We're coming up on year two of losing Dad, so as always, I'm going to be writing about it here when I need to.
Two years. Un-effing-real.
Last night, I read the editoral that Charlie Mitchell wrote for Dad, and it ripped my heart out, but it was really good to read. If you want to read it again, it is here.
I wish I could call him and talk to him. I wish I could give him a big old hug and kiss. I wish I could do our nighttime ritual. I wish I could beat him at thumbwrestling. I wish I could see his face and hear his laugh.
I am sad that there are no new photos of Dad and me. All those photos have already been taken.
I can't wrap my mind around what he must have been feeling this time two years ago. Our brains are only capable of handling so much--we can't comprehend infinity or eternity, so how can a human process that they are about to die? I know that it kept slipping his mind--whenever it came up he was always surprised. But gosh, how do you handle that? On Thanksgiving, we had so many visitors, loved ones and friends and relatives all came pouring into the house to see him, and Dad was on cloud nine. He grinned his big grin and at the end of the day said it was the best Thanksgiving he could remember. What a blessing that he was able to have that.
As something like this should, it makes you rethink everything. What is important? What are we all doing? What are we supposed to do? Why do we worry about material possessions and our personal wealth when really, what does that matter anyway? Life experiences, memories, love, friendships--that's what matters. It just makes me want to get rid of anything extra that I don't need. Pare down to just a few essentials and momentos. Pay off my debt and see the world.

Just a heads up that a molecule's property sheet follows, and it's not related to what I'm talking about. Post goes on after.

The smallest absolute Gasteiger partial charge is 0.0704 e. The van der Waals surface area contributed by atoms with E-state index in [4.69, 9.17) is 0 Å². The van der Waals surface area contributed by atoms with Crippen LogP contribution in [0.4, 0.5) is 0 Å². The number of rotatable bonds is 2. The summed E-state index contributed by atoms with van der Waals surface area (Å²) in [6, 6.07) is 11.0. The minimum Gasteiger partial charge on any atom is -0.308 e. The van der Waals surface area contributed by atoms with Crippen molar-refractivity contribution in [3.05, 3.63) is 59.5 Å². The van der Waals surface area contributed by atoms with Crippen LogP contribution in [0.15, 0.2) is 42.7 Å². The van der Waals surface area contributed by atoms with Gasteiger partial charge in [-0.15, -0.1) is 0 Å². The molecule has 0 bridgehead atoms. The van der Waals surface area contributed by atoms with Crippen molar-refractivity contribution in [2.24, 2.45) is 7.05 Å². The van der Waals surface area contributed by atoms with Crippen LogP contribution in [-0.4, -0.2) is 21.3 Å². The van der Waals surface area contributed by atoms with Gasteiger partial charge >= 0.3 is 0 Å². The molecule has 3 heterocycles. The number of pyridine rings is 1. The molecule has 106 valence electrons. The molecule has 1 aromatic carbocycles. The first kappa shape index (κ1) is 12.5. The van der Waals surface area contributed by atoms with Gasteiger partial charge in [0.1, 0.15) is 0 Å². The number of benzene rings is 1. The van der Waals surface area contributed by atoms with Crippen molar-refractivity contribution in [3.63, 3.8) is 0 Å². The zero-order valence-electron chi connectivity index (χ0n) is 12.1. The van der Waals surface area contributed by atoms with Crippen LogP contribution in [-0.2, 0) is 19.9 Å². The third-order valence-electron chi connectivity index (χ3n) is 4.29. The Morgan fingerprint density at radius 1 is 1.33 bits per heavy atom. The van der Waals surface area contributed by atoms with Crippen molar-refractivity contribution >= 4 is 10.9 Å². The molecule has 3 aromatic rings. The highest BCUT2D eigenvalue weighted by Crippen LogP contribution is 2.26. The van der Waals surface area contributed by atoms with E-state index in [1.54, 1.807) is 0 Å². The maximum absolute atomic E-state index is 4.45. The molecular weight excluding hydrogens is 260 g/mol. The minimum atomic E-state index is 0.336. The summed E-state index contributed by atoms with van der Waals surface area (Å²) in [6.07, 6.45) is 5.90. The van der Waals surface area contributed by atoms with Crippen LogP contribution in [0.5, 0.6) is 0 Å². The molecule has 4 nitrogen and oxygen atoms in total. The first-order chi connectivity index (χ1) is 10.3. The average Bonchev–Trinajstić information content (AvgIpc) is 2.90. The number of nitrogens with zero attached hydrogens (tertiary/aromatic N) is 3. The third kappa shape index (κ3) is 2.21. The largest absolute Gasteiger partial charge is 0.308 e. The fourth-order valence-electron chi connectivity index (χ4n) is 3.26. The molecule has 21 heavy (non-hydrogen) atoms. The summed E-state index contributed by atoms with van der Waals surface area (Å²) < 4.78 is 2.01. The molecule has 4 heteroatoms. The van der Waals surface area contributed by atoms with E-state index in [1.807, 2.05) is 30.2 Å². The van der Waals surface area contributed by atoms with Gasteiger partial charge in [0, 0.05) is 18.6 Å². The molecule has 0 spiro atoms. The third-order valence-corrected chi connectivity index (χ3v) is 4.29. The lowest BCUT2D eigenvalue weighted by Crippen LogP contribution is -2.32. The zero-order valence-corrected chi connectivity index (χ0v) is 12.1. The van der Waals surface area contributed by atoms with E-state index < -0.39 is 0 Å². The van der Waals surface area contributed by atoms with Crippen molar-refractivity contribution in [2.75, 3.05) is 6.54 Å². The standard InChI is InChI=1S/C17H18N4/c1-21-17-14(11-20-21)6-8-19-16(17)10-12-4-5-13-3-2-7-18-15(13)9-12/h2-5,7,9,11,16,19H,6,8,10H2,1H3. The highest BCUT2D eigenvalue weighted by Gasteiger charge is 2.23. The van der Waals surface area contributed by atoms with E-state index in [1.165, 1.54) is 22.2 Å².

It all just boggles my weary little head when I think about it. I know he had a great life, I know he had amazing friends, I know he was proud of his children, I know he experienced true love, I know he accepted his disease, I know he questioned his disease. I don't know what he thought about his life or about dying. I don't know how he was able to accept his fate. I don't know the physical and emotional pain he was in. I know he is in a better place now, and I know that I will continue to talk to him in my head and in my dreams.
I miss the shit out of him.
(These are both Easter photos, but its a holiday nonetheless, and I love them.)